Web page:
School Board Member Toolkit - Curriculum Adoption

December 6, 2021


Thank you for serving on your local school board. School board members make up the largest group of elected officials in the country. There are approximately 100,000 school board members across nearly 14,000 school districts who represent more than 51 million children. School board members play a critical role in the improvement, accountability, and transparency of America’s schools.

COVID-19 and the politically motivated teachings of racial and social issues in the classroom have made curriculum, education transparency, and the role of school boards top priorities among parents, students, and politicians. Members of school boards must have the tools they need to advocate for our nation’s students.

In a recent poll from Parents Defending Education, 80 percent of people opposed the use of classrooms to promote political activism. When asked, the majority of Americans did not agree with students receiving an education that taught that America is structurally racist, that there is no such thing as biological sex, that white students are inherently privileged, and/or that America was founded on racism. Despite this opposition, “woke” ideals such as Critical Race Theory (CRT), the 1619 Project, and action civics have been brought into thousands of classrooms across the country (Burke et al., n.d.-a).

CRT argues that racism and white supremacy are the foundations of the American legal system and American society (Britannica, n.d.-b). CRT has infiltrated a number of curriculum plans, books, advocacy groups, and diversity and inclusion programs. The New York Times’s 1619 Project is radical political advocacy framed as “journalism,” with the goals of reframing American history and challenging national memory (Adams, 2020). The 1619 Project makes many historically inaccurate claims. While top historians in the country have disputed the accuracy of the 1619 Project, it has still been turned into a curriculum and disseminated in more than 4,500 schools across the country (Burke et al., 2021; Bynum et al., 2019).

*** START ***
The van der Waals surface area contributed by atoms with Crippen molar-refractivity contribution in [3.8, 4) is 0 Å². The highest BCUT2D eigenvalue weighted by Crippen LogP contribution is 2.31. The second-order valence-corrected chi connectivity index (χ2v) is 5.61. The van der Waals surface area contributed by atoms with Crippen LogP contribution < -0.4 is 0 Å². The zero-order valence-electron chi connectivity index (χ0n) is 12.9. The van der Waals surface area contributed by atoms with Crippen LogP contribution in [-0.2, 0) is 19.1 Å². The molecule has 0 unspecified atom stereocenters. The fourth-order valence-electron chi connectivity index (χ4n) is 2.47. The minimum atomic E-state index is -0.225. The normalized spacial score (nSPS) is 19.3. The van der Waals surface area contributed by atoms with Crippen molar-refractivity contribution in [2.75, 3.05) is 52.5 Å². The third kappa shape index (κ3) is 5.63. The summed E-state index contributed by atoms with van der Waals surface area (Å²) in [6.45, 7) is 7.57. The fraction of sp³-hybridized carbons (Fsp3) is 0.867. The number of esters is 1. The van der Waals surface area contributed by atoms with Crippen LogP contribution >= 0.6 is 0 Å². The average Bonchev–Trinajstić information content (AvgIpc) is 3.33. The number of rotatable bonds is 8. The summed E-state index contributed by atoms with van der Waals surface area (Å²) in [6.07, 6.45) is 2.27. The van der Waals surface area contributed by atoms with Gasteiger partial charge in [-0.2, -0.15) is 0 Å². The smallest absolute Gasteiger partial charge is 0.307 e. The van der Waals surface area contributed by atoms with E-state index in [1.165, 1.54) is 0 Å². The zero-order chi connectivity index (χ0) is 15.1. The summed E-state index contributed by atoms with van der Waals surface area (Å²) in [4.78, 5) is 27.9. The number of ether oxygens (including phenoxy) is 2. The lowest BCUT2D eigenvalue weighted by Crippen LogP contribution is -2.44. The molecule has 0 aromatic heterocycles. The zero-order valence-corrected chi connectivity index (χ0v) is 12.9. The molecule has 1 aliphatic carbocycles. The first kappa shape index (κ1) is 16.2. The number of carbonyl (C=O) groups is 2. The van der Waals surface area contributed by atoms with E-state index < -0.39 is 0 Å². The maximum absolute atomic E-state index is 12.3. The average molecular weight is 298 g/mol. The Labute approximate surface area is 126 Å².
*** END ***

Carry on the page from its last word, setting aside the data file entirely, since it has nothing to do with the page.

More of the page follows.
School board members have the critical responsibility of ensuring our Nation’s youth are provided the best education possible. Schools and school boards are accountable to taxpayers and their communities (About School Board and Local Governance). While the current public debate is centered around the teachings of these divisive, woke ideas, more attention should be paid to the low scores that K-12 students are obtaining in core competency areas like reading, math, and civics education.

The National Assessment of Educational Progress (NAEP) is known as the “Nations Report Card.” NAEP is a nationally standardized assessment of student achievement. The test is administered biannually to fourth and eighth-grade students nationwide to measure math and reading proficiency. The scores are reported as a percentage of students who scored as advanced, proficient, and basic. A recent study analyzed the results of eighth-grade achievement in math and reading from 2003–2017. The study found no gains in the achievement scores of eighth-grade students in reading and math over the 14-year time frame. The analysis also noted that in 36 states and the District of Columbia, one-third of the low-income eighth-graders scored below basic in reading. The dismal results for math revealed that more than one-half of low-income eighth-grade students in nine states scored below basic.